Renal nerves and D1-dopamine receptor-mediated natriuresis
Clinical and Experimental Hypertension
Denervation; Diuresis; Dopamine agonist; Dopamine receptor; Natriuresis
The resistance of the spontaneously hypertensive rat (SHR) kidney to the natriuretic effect of dopamine and D1 agonists may be due to increased renal nerve activity. Therefore, we compared the effects of the intrarenal arterial infusion of the D1 agonist, SKF 38383, into the denervated (DNX) kidney of saline-loadedanesthetized SHR and its control, the Wistar-Kyoto (WKY) rat. In both WKY and SHR, DNX of the left kidney slightly decreased urine flow (UV) and absolute (UNaV) and fractional sodium excretion (FENa) in the innervated right kidney; neither vehicle nor D1 agonist infusion exerted any effect. In the left kidney, denervation increased UV, UNaV, and FENa to a similar degree in WKY and SHR (2-fold), without affecting renal blood flow, glomerular filtration rate, or blood pressure. In WKY but not in SHR, after DNX, the D1 agonist dose-dependently increased UV, UNaV, and FENa in the denervated kidney. We conclude that the decreased natriuretic effect of D1 agonists in the SHR is not due to increased renal nerve activity. These data support our previous studies implicating a defect of the D1 receptor or its regulation in the kidney in genetic hypertension.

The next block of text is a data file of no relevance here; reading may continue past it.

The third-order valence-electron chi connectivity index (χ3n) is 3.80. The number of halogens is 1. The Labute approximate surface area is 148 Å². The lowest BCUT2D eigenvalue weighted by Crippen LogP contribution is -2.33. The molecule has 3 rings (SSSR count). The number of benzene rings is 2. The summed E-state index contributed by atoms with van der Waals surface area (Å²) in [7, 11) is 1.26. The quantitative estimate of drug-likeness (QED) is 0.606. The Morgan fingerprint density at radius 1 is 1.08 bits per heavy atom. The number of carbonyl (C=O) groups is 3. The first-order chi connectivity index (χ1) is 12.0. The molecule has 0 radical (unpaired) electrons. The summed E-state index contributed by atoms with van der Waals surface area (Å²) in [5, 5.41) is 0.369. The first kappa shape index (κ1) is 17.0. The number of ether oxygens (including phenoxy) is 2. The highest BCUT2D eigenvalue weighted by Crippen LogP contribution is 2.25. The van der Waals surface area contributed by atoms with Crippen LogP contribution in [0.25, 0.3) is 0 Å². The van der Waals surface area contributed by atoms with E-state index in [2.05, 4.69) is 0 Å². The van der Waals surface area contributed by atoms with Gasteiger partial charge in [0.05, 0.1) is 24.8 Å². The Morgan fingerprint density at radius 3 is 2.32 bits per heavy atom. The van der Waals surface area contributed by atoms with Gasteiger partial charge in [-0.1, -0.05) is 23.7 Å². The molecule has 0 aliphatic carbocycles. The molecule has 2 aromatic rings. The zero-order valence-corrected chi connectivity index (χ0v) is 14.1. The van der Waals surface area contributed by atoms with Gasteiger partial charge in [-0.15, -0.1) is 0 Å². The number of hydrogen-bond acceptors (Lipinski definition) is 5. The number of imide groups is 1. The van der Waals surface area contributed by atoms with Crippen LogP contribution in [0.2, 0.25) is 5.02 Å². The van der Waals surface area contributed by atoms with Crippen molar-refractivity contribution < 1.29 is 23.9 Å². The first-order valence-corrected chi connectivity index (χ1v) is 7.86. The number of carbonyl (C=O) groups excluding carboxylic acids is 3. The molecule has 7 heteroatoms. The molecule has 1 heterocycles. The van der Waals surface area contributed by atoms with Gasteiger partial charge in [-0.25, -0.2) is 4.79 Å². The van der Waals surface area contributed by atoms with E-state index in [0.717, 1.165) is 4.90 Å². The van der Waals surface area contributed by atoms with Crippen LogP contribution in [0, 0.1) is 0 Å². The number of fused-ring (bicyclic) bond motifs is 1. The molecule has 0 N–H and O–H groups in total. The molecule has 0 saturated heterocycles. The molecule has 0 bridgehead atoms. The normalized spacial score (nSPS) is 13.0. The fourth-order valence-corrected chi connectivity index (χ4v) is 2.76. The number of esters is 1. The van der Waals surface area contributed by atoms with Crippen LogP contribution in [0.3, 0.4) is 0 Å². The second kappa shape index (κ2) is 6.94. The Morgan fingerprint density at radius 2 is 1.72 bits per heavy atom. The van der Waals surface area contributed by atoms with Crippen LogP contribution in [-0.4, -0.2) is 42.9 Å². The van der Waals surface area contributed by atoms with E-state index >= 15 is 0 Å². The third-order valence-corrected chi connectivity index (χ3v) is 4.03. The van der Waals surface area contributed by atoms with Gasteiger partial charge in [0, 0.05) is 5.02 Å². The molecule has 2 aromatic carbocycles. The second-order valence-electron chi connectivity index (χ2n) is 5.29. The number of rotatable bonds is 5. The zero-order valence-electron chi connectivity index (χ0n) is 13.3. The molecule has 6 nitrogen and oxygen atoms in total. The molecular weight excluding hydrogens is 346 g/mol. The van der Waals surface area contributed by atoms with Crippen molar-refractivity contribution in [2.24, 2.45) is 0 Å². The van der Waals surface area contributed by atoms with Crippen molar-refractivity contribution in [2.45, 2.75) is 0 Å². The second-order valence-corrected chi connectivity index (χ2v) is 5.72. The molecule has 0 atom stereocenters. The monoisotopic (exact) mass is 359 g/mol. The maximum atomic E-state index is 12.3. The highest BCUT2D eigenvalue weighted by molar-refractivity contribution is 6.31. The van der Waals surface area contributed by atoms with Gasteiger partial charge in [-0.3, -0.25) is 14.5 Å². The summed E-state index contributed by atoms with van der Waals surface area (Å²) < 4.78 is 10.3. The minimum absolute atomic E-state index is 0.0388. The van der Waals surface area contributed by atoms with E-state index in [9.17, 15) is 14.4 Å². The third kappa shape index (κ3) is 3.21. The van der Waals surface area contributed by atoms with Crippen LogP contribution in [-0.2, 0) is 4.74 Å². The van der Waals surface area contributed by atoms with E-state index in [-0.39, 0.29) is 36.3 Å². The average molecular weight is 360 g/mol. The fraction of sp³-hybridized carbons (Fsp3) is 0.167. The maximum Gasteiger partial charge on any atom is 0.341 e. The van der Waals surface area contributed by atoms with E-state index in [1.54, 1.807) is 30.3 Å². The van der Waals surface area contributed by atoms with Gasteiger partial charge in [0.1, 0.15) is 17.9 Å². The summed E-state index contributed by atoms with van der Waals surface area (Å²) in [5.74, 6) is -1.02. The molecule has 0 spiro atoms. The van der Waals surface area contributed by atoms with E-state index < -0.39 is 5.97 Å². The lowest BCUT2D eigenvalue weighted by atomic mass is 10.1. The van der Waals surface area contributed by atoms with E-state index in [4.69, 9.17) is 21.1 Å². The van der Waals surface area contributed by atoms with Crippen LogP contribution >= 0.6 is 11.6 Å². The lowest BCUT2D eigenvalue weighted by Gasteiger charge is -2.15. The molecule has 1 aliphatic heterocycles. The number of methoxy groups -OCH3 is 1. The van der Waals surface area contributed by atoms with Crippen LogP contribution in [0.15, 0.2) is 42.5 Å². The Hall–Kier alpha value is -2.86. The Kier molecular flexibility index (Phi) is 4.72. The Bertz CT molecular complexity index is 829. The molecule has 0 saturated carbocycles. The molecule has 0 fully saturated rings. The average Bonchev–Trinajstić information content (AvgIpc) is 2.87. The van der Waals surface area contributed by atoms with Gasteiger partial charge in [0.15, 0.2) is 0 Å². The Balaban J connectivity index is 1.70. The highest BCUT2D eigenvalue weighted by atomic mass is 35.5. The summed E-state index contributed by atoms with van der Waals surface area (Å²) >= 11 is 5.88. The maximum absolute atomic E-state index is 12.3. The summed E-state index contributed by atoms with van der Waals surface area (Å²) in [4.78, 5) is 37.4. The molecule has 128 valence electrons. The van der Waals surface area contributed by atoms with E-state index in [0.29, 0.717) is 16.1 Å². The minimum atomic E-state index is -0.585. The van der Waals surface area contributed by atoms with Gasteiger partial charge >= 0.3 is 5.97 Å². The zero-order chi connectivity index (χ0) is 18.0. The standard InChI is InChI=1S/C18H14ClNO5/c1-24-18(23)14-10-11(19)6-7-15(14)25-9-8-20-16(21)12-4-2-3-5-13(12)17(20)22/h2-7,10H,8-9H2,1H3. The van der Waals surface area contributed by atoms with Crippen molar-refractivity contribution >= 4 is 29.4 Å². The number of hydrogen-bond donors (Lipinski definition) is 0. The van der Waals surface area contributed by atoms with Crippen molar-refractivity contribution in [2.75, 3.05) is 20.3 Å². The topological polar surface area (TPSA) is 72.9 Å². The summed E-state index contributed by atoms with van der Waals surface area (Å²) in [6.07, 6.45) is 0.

Asico, L., Eisner, G., & Jose, P. (1998). Renal nerves and D1-dopamine receptor-mediated natriuresis. Clinical and Experimental Hypertension, 20 (2). http://dx.doi.org/10.3109/10641969809053218